Tokyo Governor Yuriko Koike Could Be Japan's First Female Prime Minister

Tokyo Governor Yuriko Koike attends a news conference at Tokyo Metropolitan Government Building in Tokyo, Japan, June 20, 2017. REUTERS/Toru Hanai

Japan’s political history indicates that the Tokyo election is often a precursor for changes at the national level.

Tokyo governor Yuriko Koike’s emergence as Japan’s most popular politician has sparked speculation that she is destined for higher office. However, the odds are stacked against her becoming the nation’s first female prime minister, despite the recent stumbles of Japanese Prime Minister Shinzo Abe.

Koike’s rise follows her election in July 2016 as Tokyo’s first female governor, in which she stunned the establishment by trouncing the candidate of Abe’s ruling Liberal Democratic Party (LDP). Running on an anticorruption, pro-environment platform, Koike won nearly 45 percent of the vote in Japan’s capital city compared to the 27 percent support obtained by the LDP’s Hiroya Masuda and the 21 percent won by leftist opposition-backed Shuntaro Torigoe.

Ironically, Koike originally entered the race as an LDP candidate, having been a member of the party since 2002 and serving in cabinet posts, including as environment minister and defense minister. However, she ran as an independent in the Tokyo poll after the party’s Tokyo chapter backed Masuda instead.

Having tackled issues such as overspending for the 2020 Tokyo Olympics and a scandal over the proposed relocation of the Tsukiji fish market, Koike cemented her grip on power after a sweeping victory in the July 2 Tokyo Metropolitan Assembly election.

Koike’s Tomin First no Kai (Tokyo Citizens First) party, which was established last year, dethroned the LDP by becoming the largest party in the 127-seat assembly. Tomin First won forty-nine seats compared to the twenty-three seats won by the LDP, its worst-ever result, with twenty-three seats also won by Koike’s ally, Buddhist-backed Komeito.

“Rather than a victory for Tokyo Citizens First, this is a defeat for the LDP,” said former Defense Minister Shigeru Ishiba, seen as a rival to Abe inside the ruling party.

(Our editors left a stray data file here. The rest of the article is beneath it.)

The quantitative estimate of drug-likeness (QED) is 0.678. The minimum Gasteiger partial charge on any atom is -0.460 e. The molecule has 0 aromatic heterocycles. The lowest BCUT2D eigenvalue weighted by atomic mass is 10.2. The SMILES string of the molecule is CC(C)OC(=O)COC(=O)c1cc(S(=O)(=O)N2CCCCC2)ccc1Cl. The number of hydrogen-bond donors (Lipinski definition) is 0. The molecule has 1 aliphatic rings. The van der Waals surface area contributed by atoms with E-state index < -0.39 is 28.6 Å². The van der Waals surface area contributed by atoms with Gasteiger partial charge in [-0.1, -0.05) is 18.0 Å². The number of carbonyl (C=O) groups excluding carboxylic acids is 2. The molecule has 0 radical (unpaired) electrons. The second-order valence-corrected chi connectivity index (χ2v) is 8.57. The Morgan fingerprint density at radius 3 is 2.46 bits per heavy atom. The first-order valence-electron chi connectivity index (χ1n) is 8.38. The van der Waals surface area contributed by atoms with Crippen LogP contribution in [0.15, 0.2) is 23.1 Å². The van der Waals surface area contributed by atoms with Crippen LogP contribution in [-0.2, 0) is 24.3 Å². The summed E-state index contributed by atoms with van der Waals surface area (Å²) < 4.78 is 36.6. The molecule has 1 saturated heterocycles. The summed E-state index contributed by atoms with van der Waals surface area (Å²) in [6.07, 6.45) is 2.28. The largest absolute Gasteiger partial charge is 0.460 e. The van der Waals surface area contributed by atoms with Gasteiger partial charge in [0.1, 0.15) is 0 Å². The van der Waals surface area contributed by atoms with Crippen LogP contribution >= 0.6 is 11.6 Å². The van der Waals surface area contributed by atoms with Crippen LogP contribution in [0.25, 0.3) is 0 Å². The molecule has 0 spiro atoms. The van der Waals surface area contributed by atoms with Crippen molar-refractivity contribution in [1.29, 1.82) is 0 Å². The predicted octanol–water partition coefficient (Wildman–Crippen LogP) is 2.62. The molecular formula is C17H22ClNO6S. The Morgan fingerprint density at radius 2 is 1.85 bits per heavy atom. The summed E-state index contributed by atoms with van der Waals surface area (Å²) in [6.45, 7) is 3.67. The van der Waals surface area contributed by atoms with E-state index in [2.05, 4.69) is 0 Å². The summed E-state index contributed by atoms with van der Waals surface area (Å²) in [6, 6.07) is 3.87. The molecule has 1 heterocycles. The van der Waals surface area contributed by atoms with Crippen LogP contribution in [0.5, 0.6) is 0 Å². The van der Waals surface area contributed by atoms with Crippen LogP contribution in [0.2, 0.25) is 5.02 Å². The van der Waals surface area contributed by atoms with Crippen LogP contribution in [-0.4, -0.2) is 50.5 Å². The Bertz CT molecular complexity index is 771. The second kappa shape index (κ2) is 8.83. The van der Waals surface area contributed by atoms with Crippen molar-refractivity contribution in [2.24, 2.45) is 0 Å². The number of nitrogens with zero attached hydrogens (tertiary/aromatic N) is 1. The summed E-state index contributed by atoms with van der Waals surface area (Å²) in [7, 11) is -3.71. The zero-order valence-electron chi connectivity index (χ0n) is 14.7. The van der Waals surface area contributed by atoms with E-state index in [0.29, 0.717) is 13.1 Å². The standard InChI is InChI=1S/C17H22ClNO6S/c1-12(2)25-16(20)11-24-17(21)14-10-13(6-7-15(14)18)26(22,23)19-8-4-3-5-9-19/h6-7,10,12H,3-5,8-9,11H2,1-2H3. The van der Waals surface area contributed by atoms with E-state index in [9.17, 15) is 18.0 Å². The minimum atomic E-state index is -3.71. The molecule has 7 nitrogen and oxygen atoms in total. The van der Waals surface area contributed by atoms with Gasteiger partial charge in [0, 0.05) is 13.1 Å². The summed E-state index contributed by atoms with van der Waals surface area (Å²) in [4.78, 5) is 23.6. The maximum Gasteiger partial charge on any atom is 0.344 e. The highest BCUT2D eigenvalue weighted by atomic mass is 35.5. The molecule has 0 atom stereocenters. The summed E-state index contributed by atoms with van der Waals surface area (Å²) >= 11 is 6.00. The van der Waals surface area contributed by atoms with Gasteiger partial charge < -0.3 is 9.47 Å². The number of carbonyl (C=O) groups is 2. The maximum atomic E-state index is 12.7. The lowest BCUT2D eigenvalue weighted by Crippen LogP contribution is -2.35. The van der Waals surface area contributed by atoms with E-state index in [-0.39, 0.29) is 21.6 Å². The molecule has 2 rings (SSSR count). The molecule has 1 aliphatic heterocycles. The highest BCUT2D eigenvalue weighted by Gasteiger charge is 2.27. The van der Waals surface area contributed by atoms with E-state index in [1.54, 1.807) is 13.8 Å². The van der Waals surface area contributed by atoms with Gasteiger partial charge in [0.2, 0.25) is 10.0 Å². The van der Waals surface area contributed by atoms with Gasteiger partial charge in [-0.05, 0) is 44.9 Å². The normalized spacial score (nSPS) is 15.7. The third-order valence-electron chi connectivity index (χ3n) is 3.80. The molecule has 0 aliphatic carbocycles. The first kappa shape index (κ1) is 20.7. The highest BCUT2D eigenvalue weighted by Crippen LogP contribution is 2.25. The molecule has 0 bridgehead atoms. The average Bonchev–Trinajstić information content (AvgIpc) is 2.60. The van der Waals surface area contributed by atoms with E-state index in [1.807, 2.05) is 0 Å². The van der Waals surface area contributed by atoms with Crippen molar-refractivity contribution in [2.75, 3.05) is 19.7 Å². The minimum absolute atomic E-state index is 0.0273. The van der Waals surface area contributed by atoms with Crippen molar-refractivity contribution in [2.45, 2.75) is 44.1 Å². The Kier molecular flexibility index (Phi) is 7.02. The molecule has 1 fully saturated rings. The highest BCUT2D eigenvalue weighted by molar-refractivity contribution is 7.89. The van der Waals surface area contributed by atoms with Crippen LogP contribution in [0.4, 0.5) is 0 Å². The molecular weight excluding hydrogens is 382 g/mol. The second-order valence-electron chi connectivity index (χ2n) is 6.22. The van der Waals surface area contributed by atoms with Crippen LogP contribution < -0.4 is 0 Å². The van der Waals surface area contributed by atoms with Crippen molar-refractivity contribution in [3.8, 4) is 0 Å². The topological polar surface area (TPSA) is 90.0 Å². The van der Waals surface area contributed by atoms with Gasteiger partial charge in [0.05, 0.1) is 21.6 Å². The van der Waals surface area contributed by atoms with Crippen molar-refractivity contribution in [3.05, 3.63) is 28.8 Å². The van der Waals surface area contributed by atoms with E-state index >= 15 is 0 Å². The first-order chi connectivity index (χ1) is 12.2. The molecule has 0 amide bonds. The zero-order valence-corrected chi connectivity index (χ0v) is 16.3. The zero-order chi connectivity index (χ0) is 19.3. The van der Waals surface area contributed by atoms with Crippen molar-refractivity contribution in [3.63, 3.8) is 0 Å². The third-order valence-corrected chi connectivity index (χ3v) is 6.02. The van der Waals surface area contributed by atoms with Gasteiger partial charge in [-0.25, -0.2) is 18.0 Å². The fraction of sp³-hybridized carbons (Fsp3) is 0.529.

Japan’s political history indicates that the Tokyo election is often a precursor for changes at the national level. In 2009, the LDP’s historic fall from power was preceded by a crushing defeat in the Tokyo poll barely two months earlier.

Having led Japan since December 2012, becoming the nation’s third-longest serving prime minister in the postwar era, Abe’s grip on power suddenly appears fragile. Recent public approval ratings for Abe’s Cabinet have slipped below 30 percent with his disapproval rating reaching nearly 49 percent, amid influence-peddling scandals that have delivered Abe’s worst ratings since his re-election in 2012.

Abe’s support has also been dented by the railroading of an antiterrorism bill through the Diet, while Defense Minister Tomomi Inada, once seen as a potential female leader, was forced to resign over a cover-up concerning the activities of Japan’s Self-Defense Forces in South Sudan.

However, Koike’s support also slipped in the lead-up to the Tokyo poll, dropping from 74 percent in April to 59 percent in June. But after telling the city of 11 million people that “we can’t revolutionize Tokyo unless we rejuvenate this very, very old metropolitan assembly,” national politics still has considerable barriers to a female-led rejuvenation.

Male-Dominated Politics

Despite recent moves by the Abe administration to advance female empowerment in the labor force and elsewhere, known as “Womenomics,” Japanese politics remains a male bastion.

Women account for less than 10 percent of the 475 members of the lower house, placing Japan 157th out of two hundred countries ranked by the Inter-Parliamentary Union, below even Saudi Arabia and South Sudan. The number of Japanese female lawmakers in the lower house has barely changed since 1946, the first time Japanese women could run for office.

Similarly, only 3.5 percent of senior government posts are held by women, despite moves by Abe to ensure women hold at least a third of senior positions in government and business by 2020.

Opposition lawmaker Kiyomi Tsujimoto has described facing internet bashing “in a very bad way—that never happens to a male politician,” she told CNN.

Abe’s Cabinet sworn in last August contained only three female members, comprising Inada, Internal Affairs Minister Sanae Takaichi and Olympics Minister Tamayo Marukawa. With Inada now departed, only two female Cabinet members remain, with neither currently seen as future potential leaders.

Instead, leadership speculation has centered on Foreign Minister Fumio Kishida, Ishiba and Finance Minister Aso, himself a former prime minister.

Meanwhile, opposition Democratic Party leader Renho Murata, who was once touted as a potential future prime minister, resigned her leadership July 27 following lackluster polling in the Tokyo and other elections. Born to a Taiwanese father and Japanese mother, Renho also attracted criticism over her dual nationality, despite stating she had renounced her Taiwanese citizenship.

Other female contenders for national leadership have also emerged in the past, only to see their aspirations quickly dissipate.

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